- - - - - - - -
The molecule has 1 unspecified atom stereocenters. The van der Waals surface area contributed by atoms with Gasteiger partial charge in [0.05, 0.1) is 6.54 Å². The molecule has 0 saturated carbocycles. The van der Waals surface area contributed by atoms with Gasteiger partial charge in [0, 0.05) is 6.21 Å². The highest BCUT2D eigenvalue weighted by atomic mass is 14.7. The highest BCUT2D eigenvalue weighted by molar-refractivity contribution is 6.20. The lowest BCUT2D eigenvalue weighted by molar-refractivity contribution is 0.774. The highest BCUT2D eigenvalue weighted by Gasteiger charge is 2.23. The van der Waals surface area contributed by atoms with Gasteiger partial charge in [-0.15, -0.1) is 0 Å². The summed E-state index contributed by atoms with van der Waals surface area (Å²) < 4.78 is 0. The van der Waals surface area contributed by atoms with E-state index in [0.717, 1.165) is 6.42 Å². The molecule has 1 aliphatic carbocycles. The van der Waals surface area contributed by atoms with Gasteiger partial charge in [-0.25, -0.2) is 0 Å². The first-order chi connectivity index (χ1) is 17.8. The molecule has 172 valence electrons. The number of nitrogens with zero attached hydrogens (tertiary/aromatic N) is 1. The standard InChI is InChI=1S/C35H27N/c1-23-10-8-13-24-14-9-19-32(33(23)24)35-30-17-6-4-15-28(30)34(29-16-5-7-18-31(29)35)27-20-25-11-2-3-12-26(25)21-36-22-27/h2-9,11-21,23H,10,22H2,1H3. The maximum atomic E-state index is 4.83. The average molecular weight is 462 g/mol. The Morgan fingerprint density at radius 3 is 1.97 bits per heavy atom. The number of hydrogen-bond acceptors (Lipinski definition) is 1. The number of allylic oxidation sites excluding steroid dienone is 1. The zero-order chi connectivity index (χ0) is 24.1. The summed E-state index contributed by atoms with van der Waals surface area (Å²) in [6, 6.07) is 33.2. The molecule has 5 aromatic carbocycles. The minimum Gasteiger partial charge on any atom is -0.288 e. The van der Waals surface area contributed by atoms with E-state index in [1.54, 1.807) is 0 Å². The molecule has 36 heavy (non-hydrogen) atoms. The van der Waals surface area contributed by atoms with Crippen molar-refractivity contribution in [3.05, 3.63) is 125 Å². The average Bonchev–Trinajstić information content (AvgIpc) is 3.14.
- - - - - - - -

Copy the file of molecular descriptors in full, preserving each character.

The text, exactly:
The molecule has 1 unspecified atom stereocenters. The van der Waals surface area contributed by atoms with Gasteiger partial charge in [0.05, 0.1) is 6.54 Å². The molecule has 0 saturated carbocycles. The van der Waals surface area contributed by atoms with Gasteiger partial charge in [0, 0.05) is 6.21 Å². The highest BCUT2D eigenvalue weighted by atomic mass is 14.7. The highest BCUT2D eigenvalue weighted by molar-refractivity contribution is 6.20. The lowest BCUT2D eigenvalue weighted by molar-refractivity contribution is 0.774. The highest BCUT2D eigenvalue weighted by Gasteiger charge is 2.23. The van der Waals surface area contributed by atoms with Gasteiger partial charge in [-0.15, -0.1) is 0 Å². The summed E-state index contributed by atoms with van der Waals surface area (Å²) < 4.78 is 0. The van der Waals surface area contributed by atoms with E-state index in [0.717, 1.165) is 6.42 Å². The molecule has 1 aliphatic carbocycles. The van der Waals surface area contributed by atoms with Gasteiger partial charge in [-0.25, -0.2) is 0 Å². The first-order chi connectivity index (χ1) is 17.8. The molecule has 172 valence electrons. The number of nitrogens with zero attached hydrogens (tertiary/aromatic N) is 1. The standard InChI is InChI=1S/C35H27N/c1-23-10-8-13-24-14-9-19-32(33(23)24)35-30-17-6-4-15-28(30)34(29-16-5-7-18-31(29)35)27-20-25-11-2-3-12-26(25)21-36-22-27/h2-9,11-21,23H,10,22H2,1H3. The maximum atomic E-state index is 4.83. The average molecular weight is 462 g/mol. The Morgan fingerprint density at radius 3 is 1.97 bits per heavy atom. The number of hydrogen-bond acceptors (Lipinski definition) is 1. The number of allylic oxidation sites excluding steroid dienone is 1. The zero-order chi connectivity index (χ0) is 24.1. The summed E-state index contributed by atoms with van der Waals surface area (Å²) in [6, 6.07) is 33.2. The molecule has 5 aromatic carbocycles. The minimum Gasteiger partial charge on any atom is -0.288 e. The van der Waals surface area contributed by atoms with E-state index in [1.54, 1.807) is 0 Å². The molecule has 36 heavy (non-hydrogen) atoms. The van der Waals surface area contributed by atoms with Crippen molar-refractivity contribution in [3.05, 3.63) is 125 Å². The average Bonchev–Trinajstić information content (AvgIpc) is 3.14.